However, this option could face significant resistance from NI’s Unionist majority, who would face border checks when entering other regions of the UK, but not gain many of the benefits of the EU in return, such as EU subsidies or freedom of movement for work in Europe. Unionists, often fearful that they may be “abandoned” by the UK, could see this as the first step towards a United Ireland, making it a politically toxic strategy, and an unlikely resolution to the border issue.

Reverse Greenland

One way of getting Unionists to agree to the “All Ireland” strategy might be the so-called “reverse Greenland” proposal.  Proposed by Scotland, this is the idea that individual UK regions, such as Scotland and NI, could be allowed to retain their membership of the EU or the EEA even as other regions, like England and Wales leave. This model is based on the Danish territory, Greenland, which left the EU in 1985 while remaining a part of the Kingdom of Denmark.

For NI this option might offer the most promising outcome, although NI would require far more autonomy from the UK for it to be possible. As with the “All Ireland” solution, the UK border would be pushed back to Britain, granting NI, as an EU member, access to the customs union and the single market, while limiting EU immigration to Britain.  For Unionists a major attraction would be access to EU subsidies from the Common Agricultural Policy and EU structural development funding, vital lines of funding for NI’s economy, while retaining all the benefits of being a part of the UK.

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The issues of the UK’s borders will prove a challenge for Theresa May’s government. By Foreign and Commonwealth Office.

Assuming the DUP, who voted for Brexit, is won over, a “reverse Greenland” for NI would face several other obstacles. The main would be UK reluctance to grant Scotland a similar deal, as it might encourage an independence campaign that has picked up steam in the wake of the Brexit referendum. While the UK as a whole might not be affected by NI adopting this unique position, a border between Scotland and England would be unthinkable economically and politically. Coupled with the difficulties in negotiating such a bespoke arrangement, the chances of this approach being implemented are slim.

Hard Brexit, Hard Border

The options outlined above constitute a wish list, not a likely reality. The real shape of the future border is dependent on more than innovative options. It depends on some of the most complex divorce proceedings ever undertaken, the disentangling of thousands of laws, economic relationships and partnerships. It depends on this not just going well, but going amicably, with the UK and EU being able to find common ground. It depends on the EU making exceptions to some of its most dogmatic rules, and the UK softening the blow of its Brexit. For now, with everything as it stands, with an end to free movement and the UK’s membership of the common market, a hard Brexit means a hard border.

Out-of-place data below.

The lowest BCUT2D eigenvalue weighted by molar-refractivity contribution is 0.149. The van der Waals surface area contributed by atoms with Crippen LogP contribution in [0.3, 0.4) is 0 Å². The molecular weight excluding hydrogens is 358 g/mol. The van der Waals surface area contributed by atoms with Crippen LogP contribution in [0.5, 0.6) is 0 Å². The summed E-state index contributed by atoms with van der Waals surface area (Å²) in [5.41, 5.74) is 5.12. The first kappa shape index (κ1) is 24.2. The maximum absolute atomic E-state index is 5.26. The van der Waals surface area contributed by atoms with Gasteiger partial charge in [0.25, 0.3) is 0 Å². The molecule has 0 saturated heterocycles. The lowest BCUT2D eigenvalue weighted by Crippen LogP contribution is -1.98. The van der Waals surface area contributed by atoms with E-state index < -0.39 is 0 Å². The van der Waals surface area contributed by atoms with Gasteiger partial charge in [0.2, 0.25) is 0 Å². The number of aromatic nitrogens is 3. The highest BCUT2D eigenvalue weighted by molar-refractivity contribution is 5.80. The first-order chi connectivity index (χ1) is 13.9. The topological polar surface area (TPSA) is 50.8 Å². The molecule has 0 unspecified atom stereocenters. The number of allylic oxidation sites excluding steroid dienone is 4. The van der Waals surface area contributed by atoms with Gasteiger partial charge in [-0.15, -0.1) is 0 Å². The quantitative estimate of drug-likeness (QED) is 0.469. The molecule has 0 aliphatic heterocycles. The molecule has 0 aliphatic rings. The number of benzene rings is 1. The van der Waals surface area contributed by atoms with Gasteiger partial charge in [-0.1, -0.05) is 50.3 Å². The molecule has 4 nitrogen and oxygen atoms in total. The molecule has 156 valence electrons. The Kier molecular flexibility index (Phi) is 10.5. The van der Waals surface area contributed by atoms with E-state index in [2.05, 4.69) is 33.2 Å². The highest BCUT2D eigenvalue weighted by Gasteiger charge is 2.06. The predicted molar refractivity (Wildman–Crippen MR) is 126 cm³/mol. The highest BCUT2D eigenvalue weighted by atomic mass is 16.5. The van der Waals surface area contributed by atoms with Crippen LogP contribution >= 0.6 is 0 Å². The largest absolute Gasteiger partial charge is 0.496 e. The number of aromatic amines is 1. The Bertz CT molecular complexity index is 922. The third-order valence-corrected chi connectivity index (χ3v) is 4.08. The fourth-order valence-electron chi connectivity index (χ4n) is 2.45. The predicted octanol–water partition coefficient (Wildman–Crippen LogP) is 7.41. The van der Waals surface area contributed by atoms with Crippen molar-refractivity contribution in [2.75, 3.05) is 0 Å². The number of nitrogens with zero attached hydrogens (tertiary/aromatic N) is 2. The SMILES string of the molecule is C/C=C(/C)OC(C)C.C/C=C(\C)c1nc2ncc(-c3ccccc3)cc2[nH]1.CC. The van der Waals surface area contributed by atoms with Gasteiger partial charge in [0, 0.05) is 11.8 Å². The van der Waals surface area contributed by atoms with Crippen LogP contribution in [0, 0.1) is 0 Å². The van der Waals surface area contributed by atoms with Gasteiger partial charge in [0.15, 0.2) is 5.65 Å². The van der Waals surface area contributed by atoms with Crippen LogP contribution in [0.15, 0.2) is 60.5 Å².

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Scotland – are you ready for more? Scotland on course for second independence vote after Brexit: Notes from a Lonely Island #4

 

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Scottish demonstrators

Emily Burt

As jars of Marmite auctioned online for £10,000, following a price dispute between Tesco and Unilever, and parliament locked horns over the right to a  debate of Brexit negotiation terms; the First Minister of Scotland Nicola Sturgeon announced she would instigate another Scottish Independence referendum if the UK was forced to leave the single market, at the Scottish National Party conference.

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Nicola Sturgeon, First Minister of Scotland and leader of the SNP

This would be the second referendum in two years. Scotland voted to remain part of the UK by a 10 per cent margin in September 2014, after a prolonged and intense referendum campaign that ended with the removal of long-time leader of the SNP Alec Salmond. Many UK politicians, Theresa May included, are describing Sturgeon’s announcement of a second referendum draft as a temper tantrum over Brexit.

But – and here’s the thing – this is not the United Kingdom that Scotland signed up for. A core condition that pushed the Scottish vote to reject independence was the security of remaining in the EU. This year, 62 per cent of Scottish voters cast their ballots again to remain an EU member. Now the entire country is faced with the prospect of a hard Brexit: a future that, as they have demonstrated on multiple occasions, they are entirely opposed to. Continue reading “Scotland – are you ready for more? Scotland on course for second independence vote after Brexit: Notes from a Lonely Island #4”